Posted on August 11, 2015
On the way home from my dentist’s office this brightly painted car – shining in the sun – caught my eye. It was in a vacant lot on one of Jackson’s busiest streets. I pulled into the lot and snapped a few photos of a very beautifully detailed car. If you know make, model, and/or year of this car, please post that information as a comment. If you are interested, it is for sale ($27K).
Posted on February 18, 2014
These additional windows are more the star of the show than those from last Friday’s post. The first is from an alley in Jackson, Michigan. It is not colorized. The whole back wall of the building – including this window – is painted blue. Likewise, the blue caboose window was found this color, in this setting. Shifting to purple, the next window is a compliment to the purple door. The final window is a second-story window in Jackson’s train station. Both the window and the reflection capture the architectural beauty of this historical landmark. Happy reflections.
Posted on August 26, 2013
RGB (Red, Green, Blue) is the color protocol in almost all electronic viewing devices. The model is based on the way the human eye perceives color. There is no set standard for any of the three colors so the display of color images is device dependent. That is why it is important to calibrate equipment if we print photos and why our posted images might look different than how we thought they might look.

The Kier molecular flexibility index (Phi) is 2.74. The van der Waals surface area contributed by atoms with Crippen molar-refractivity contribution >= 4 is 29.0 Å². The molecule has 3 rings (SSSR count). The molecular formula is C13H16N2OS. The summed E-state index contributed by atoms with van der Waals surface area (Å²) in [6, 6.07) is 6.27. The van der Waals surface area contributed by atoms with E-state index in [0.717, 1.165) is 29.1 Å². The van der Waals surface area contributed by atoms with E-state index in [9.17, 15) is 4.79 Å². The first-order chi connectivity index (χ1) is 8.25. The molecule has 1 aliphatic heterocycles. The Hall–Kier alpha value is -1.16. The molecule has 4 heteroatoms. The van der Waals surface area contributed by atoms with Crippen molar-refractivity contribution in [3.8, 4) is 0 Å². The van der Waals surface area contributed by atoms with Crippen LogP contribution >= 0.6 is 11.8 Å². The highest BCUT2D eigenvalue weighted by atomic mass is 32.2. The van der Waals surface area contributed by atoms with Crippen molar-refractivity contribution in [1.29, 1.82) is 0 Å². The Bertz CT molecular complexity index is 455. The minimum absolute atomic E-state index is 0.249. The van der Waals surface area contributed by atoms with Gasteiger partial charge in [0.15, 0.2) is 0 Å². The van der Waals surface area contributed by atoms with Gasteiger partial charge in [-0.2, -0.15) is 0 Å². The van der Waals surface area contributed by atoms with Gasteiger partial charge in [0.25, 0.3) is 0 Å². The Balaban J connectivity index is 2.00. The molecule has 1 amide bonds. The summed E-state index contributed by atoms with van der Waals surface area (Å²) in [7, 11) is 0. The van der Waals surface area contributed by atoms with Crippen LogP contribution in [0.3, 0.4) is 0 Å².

RGB is an additive model, the theory being that any color can be created by an additive combination of these colors. In contrast, most printers use a CMYK (cyan, magenta, yellow, black or “Key”) process which is subtractive; colors are made by subtracting from black. This is why getting a print just right can take some effort.
Here is my homage to red, green, and blue. All of the pictures were taken within a couple of hundred yards of each others. The alley window and wall were really this mellow blue, enhanced only by the morning light and shadows.